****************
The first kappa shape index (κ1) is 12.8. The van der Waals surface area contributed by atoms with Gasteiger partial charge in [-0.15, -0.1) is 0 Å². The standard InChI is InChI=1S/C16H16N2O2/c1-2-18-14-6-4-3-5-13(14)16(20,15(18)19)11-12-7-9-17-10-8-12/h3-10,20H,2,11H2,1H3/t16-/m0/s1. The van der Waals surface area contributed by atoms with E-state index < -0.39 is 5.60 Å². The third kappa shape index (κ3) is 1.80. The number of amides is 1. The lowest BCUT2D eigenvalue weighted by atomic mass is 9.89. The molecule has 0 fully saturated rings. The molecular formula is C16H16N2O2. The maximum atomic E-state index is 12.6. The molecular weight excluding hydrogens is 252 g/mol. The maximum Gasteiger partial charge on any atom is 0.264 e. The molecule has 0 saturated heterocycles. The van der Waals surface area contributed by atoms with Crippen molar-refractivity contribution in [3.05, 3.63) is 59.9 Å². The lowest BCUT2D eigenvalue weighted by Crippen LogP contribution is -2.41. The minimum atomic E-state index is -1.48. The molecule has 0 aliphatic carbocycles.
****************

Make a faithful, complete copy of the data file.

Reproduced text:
The first kappa shape index (κ1) is 12.8. The van der Waals surface area contributed by atoms with Gasteiger partial charge in [-0.15, -0.1) is 0 Å². The standard InChI is InChI=1S/C16H16N2O2/c1-2-18-14-6-4-3-5-13(14)16(20,15(18)19)11-12-7-9-17-10-8-12/h3-10,20H,2,11H2,1H3/t16-/m0/s1. The van der Waals surface area contributed by atoms with E-state index < -0.39 is 5.60 Å². The third kappa shape index (κ3) is 1.80. The number of amides is 1. The lowest BCUT2D eigenvalue weighted by atomic mass is 9.89. The molecule has 0 fully saturated rings. The molecular formula is C16H16N2O2. The maximum atomic E-state index is 12.6. The molecular weight excluding hydrogens is 252 g/mol. The maximum Gasteiger partial charge on any atom is 0.264 e. The molecule has 0 saturated heterocycles. The van der Waals surface area contributed by atoms with Crippen molar-refractivity contribution in [3.05, 3.63) is 59.9 Å². The lowest BCUT2D eigenvalue weighted by Crippen LogP contribution is -2.41. The minimum atomic E-state index is -1.48. The molecule has 0 aliphatic carbocycles.